The Elusive Gift
My husband, in all his childhood glory, loves to share the movies that he grew up on with our kids. Often they are a little inappropriate or boring for the kids, but he certainly enjoys the trip down memory lane. Many times, I find him watching the movies alone, after the kids have abandoned him out of boredom. Typically this happens because they lack the cinematography of today’s high budget films, but occasionally he’ll find one that they enjoy. Much to my chagrin, one of these movies is “Jingle All the Way,” starring Arnold Schwarzenegger.
The general plot is this: Arnold’s character is a busy father that often misses his son’s events. For Christmas, his son has asked for the coveted “Turbo man” toy, which is all the rage that year. Stores are sold out, and the closer to Christmas it gets, the harder Turbo Man is to acquire. Arnold’s character has put off the purchase until Christmas Eve. While he is supposed to be spending quality time with his family, he is out battling crowds to find the elusive toy. In the meantime, his efforts are continually thwarted by a disgruntled mailman that is also searching for the toy. I won’t spoil the movie, but an action-packed, slightly inappropriate adventure ensues.
This movie happens to be one of the ones that my son loves. It’s one of the most-requested movies during television time, and it’s been viewed more than enough times in my house.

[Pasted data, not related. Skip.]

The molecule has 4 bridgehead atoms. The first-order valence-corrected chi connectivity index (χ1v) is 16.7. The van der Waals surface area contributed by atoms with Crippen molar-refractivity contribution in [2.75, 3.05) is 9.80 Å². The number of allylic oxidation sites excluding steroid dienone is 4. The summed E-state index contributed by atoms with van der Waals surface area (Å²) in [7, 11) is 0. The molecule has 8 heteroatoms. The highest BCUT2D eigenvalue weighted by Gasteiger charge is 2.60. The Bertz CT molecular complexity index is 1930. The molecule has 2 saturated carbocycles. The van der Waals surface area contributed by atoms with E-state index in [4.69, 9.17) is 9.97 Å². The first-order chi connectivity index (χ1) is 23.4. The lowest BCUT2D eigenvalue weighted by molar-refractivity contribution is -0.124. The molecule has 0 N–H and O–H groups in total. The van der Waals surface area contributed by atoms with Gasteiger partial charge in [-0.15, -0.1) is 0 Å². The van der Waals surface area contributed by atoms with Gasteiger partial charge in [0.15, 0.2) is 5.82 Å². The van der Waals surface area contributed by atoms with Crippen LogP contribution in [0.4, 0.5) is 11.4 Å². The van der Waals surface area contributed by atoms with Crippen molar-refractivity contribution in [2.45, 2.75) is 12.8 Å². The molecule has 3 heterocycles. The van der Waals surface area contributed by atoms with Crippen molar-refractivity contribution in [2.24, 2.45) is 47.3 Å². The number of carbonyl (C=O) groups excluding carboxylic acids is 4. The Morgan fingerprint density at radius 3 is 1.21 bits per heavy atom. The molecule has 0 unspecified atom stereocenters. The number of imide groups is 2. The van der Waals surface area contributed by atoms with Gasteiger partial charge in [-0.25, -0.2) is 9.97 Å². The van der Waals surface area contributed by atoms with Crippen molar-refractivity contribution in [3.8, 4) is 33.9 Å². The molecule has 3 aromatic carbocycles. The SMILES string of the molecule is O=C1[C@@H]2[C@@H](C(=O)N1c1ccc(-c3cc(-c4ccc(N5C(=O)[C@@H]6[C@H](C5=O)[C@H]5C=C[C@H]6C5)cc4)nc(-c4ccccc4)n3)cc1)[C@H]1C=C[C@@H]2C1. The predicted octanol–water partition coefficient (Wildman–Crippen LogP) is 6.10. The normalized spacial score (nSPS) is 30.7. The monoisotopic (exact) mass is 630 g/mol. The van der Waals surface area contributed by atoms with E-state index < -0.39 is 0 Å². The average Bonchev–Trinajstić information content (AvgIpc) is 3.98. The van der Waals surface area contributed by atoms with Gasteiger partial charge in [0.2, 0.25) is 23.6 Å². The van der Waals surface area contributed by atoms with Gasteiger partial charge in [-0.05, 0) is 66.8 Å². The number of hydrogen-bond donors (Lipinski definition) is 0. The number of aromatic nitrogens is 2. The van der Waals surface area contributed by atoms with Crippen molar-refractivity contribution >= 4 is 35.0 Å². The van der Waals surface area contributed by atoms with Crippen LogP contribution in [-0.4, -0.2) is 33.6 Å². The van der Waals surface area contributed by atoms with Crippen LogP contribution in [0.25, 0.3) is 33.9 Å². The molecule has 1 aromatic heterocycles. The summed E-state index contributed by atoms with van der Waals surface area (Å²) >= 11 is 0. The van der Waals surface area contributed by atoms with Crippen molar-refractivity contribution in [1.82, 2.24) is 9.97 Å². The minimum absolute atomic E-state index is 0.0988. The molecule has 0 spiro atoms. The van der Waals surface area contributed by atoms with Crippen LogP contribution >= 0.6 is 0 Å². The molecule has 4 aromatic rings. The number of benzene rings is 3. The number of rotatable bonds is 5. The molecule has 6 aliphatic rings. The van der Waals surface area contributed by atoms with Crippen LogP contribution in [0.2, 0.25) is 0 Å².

I’ve been probing my children for Christmas gift ideas, and what do you know, at the VERY top of my son’s list is Turbo Man! He’s been adamant, despite my attempts to distract him with other superheroes, that Turbo Man is the toy of his dreams. So here I am, living out a Christmas movie, trying to find this very rare toy.
I assumed that they wouldn’t have it in toy stores. Not only was it just a movie prop, but the movie was produced 20 years ago. I started looking in the place where all things are available, the internet. To my surprise, it instantly popped up on Amazon. Oh, Amazon, how I love you. I clicked away and found myself staring at the “Deluxe Talking Turbo Man” with electronic lights and sounds and three action accessories. I was amazed at how easily I found the elusive toy. Arnold would have been proud.
I looked over to the buying options… and there was my problem. $344 for an expired movie prop in “acceptable” condition. I scrolled through the list and found several options, none of which were under $100. To be clear, we are not looking for a collectible toy that will stay in its original packaging waiting to become an antique. My son wants nothing more than to rip it out of the package and play with this toy until it is worn out (presumably in a week’s time).
I scoured the internet for cheaper options—maybe I could buy a Flash superhero and paint it to look like Turbo Man? That seemed like a good option until he dropped the fact that he couldn’t wait to use the shield and boomerang. So I buckled down and extended my internet search. I finally found one that was the cheapest that I had found. Ebay had one for $70; however, once I investigated a little further I realized that the $70 Turbo Man was missing a left leg.
For the time being, it looks like it’ll be a Turbo Man-less Christmas. Touché, Arnold. Perhaps I would have had an easier time finding an affordable Turbo Man around your city while being chased by a maniacal mailman.